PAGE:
The hefty slabs paving the yard and a small annex to the building are also a result of the 19th century restoration work. Beneath the earth and stones the authentic yard of the 16th century estate can be found. To take a look at it you should visit the unique underground museum. The entrance to it is right opposite the entry gate. There you will see a display of archaeological exhibits excavated locally: crockery, toys, parts of constructions, and many other objects including a reconstructed 16th century outside stove.
Inside the building you will be fascinated by the spacious podklets – several white-stone chambers which are considered to be the oldest civil constructions in Moscow. They are covered by rock-solid vaults of the 15-16th centuries. Supposedly, they were meant to store merchants’ supplies and objects of value and serve as utility rooms.
You will see some small and large rooms on the first floor: the dining chamber, the boyar’s study, his elder sons’ room, and the library. It is the men’s quarters of the house. The “dining chamber” is particularly interesting. It is a spacious room with the walls lined with brocade and the arched ceiling decorated with the tsar’s cypher. In the boyar’s study you are advised to pay attention to the stove, marvellous in its beauty, and the unique wall paper. It was made of tooled leather in the Western Europe in the 17th century. Wall paper like this was very expensive and was considered a fashionable rarity in Russia. Besides, from his study the boyar could walk out onto a tiny balcony, another western novelty of the 17th century.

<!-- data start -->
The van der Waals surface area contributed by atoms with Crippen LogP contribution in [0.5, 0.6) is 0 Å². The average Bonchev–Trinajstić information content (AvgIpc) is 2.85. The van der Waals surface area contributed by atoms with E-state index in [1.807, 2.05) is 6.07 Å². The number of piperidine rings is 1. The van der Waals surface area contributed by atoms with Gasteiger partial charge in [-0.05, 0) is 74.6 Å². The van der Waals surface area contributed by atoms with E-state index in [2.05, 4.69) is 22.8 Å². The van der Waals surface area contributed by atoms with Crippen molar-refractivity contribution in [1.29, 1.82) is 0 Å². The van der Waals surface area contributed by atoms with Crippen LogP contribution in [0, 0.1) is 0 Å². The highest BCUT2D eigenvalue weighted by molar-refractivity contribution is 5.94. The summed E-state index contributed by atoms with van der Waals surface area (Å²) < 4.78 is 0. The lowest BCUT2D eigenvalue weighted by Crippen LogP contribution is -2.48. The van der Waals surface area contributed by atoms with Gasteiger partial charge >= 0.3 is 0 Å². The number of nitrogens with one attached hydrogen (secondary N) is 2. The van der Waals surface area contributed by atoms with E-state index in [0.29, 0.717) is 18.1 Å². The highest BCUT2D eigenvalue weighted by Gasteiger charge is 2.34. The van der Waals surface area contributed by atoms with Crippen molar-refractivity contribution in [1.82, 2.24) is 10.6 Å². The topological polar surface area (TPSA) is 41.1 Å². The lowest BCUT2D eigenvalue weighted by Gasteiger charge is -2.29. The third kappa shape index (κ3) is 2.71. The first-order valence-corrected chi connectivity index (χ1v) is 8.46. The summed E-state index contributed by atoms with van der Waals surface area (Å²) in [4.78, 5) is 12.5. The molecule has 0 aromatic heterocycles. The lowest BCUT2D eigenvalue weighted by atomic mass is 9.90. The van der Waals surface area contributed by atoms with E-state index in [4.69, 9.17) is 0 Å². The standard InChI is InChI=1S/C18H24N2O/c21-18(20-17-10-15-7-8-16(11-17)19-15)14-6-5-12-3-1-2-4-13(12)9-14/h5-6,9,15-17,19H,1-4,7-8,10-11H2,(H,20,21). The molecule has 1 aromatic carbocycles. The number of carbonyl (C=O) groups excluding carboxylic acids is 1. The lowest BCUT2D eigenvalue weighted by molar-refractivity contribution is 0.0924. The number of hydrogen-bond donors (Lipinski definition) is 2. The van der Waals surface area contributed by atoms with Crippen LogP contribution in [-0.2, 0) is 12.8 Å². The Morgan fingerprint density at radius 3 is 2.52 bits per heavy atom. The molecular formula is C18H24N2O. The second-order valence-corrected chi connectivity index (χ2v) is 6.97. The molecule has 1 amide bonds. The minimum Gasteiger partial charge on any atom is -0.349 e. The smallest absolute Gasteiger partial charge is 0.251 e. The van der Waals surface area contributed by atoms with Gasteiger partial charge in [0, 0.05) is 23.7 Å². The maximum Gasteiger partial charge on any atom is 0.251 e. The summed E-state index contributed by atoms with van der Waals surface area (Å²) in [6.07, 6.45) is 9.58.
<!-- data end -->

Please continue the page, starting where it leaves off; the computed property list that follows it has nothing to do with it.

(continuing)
In every room of the chambers there are marvellous tile stoves with glazed yellow and green tiles – exact replicas of 17th century stoves. All the doors and windows of the chambers are covered with metal, as was right and proper. Some of them are even covered with micaceous windows (which is clearly visible in the dining chamber). They were made of special metal – mica – in the 16-17th centuries. Such windows were solid and durable but not transparent. However, it was not necessary as house inhabitants did not want their life to be in the public eye. In the old days semi-darkness predominated in Russian chambers, but it was warm and cosy inside. It was essential in the times when battles often raged in the streets and human life was devalued.
The second floor
The chambers have a second floor too. However, if you want to see it, you will need to go up one of the world’s narrowest and steepest staircases, not wide enough even for two people to squeeze past. There was a ‘gornitsaRussian: горница’ on the top floor – the boyarynyathe boyar's wife’s own room. Noble women used to be kept far from prying eyes, and they had to live a secluded life. The only place they went out to was a church. The walls of the second floor are wooden. This is the lightest room in the house consisting of a seni and a svetlitsaan entry room and a “bright room”, respectively.
When you get outside to Varvarka street, take another look at the building. Facing the street you will see iron doors and another coat of arms of the Romanov family. All the Russian emperors from Alexander IIthe Emperor of Russia from 1855 until his assassination in 1881 to Nicholas IIthe last Emperor of Russia, ruling from1894 until his forced abdication in 1917 went through these doors when they visited the chambers. Today you have joined the list of honorary guests of the Romanovs’ Chambers in Varvarka.